|(Subtype for creature/tribal cards)|
1.1% 21.7% 60.9% 2.2% 6.5% 3.3% 4.3%as of Core Set 2021
Ogre is a creature type describing massive, brutish humanoids with low intelligence (with some exceptions) and great bloodlust. They appear in many different planes in many different forms, and are primarily associated with red and black. The first ogre ever printed in Magic was Gray Ogre, which was the only creature of the type in Alpha.
Storyline[edit | edit source]
Alara[edit | edit source]
Dominaria[edit | edit source]
Ogres can be found on many places on Dominaria, among them Keld, Otaria and Caliman. Those who live on Caliman, like many of that island's denizens, have access to more advanced technology, such as mechanical sawblades powered by Phyrexian mana batteries.
Eldraine[edit | edit source]
The Ogres of Eldraine live in the Wilds, but are known to make incursions into the Realm and wreak havoc. They are big and blocky, with a head like a wedge and standing almost twice the height of a man. They have very thick hides.
Fiora[edit | edit source]
Kamigawa[edit | edit source]
Known as o-bakemono, the ogres of Kamigawa are more intelligent than ogres of other worlds and possess considerable brute cunning. They originated in the Sokenzan Mountains, though most of their kind later relocated into the swamps of Takenuma. Most of these ogres cared for little but to inflict pain, murder innocents, and worship the demonic oni, though some ogres rejected the oni and remained in the mountains were cursed and made an outcast by their brethren; some of these joined forces with the ronin of the mountains and became samurai themselves.
The o-bakemono were in the thrall of the oni and worshiped them with foul blood rites and sacrifices of living sentients in exchange for gifts of strength and supernatural powers. With the advent of the Kami War, the o-bakemono succeeded in freeing many of their oni masters from their spiritual prisons, together hoping to destroy Kamigawa. The most fearsome stronghold of the demon-worshiping o-bakemono was the blood-stained keep of Shinka, where dwelt the dreaded ogre shaman Hidetsugu.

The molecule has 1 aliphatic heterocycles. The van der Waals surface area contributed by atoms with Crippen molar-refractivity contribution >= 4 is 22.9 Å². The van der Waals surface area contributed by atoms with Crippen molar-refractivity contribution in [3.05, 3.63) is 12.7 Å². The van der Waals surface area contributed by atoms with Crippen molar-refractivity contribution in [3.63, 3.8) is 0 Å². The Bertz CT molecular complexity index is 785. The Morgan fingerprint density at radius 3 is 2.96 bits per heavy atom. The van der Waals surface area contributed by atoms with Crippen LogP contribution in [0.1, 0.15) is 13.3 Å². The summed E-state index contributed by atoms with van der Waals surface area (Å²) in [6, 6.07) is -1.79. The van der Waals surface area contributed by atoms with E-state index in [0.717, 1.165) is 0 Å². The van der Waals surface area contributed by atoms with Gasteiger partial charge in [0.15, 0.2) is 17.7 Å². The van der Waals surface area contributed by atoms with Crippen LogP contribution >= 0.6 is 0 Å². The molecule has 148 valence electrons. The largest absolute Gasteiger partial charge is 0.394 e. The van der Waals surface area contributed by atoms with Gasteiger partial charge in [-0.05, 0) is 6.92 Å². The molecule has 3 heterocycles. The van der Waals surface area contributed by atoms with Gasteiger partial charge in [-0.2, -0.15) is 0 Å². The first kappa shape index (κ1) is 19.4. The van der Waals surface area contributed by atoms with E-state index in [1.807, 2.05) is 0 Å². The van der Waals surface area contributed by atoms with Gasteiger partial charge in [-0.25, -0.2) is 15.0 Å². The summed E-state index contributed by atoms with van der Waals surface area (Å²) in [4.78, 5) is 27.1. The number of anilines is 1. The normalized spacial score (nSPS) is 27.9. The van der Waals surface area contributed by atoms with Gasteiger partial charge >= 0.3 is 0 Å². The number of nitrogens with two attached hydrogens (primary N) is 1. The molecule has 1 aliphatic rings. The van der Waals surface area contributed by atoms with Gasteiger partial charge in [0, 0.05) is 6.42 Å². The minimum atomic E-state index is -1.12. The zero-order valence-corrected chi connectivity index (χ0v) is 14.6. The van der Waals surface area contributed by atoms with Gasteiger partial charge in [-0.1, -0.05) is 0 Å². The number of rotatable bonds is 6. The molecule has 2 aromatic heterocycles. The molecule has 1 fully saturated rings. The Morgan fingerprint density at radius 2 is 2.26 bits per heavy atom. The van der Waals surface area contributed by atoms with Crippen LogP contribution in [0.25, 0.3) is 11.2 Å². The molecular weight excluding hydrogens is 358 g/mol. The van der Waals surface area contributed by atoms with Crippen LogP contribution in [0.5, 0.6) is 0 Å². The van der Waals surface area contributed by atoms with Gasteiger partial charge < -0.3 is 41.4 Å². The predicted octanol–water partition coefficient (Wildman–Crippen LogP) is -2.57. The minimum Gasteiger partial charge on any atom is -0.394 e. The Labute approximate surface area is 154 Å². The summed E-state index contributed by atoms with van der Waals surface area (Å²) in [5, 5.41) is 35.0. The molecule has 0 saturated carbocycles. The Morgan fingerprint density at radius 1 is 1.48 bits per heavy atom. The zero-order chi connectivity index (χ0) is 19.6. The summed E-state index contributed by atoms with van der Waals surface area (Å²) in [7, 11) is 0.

Mirrodin[edit | edit source]
The Mirrodin Ogre is too dense to recognize a threat of any sort, consuming whatever they feel like, and easily outsmarted by goblins who use them as a beast of burden. Mirran ogres are famed for crushing artifacts.
Rabiah[edit | edit source]
Ravnica[edit | edit source]
The Ogres on the city plane can actually be reasoned with, but are nonetheless slow thinkers and easy to deceive. They are featured in all the red guilds (both in cards and the novels): Boros Legion, Izzet League, Gruul Clans, and Cult of Rakdos. Ravnican ogres are known to exude a poisonous stench that makes them hard to integrate into society. As such, most ogres have reclusive roles, like catching rats.
Shandalar[edit | edit source]
The ancient Ogre civilization of the Onakke, on Shandalar, were creators of the Chain Veil. The Onakke were utterly obliterated by a magical spell, cast by an unknown source. Their spirits haunt the Chain Veil, and its owner Liliana Vess, while their bodies are in the Onakke Catacomb. The monstrous Ursoth that was hunted by Garruk Wildspeaker had a similar appearance as the ancient ogres, and might, therefore, be related.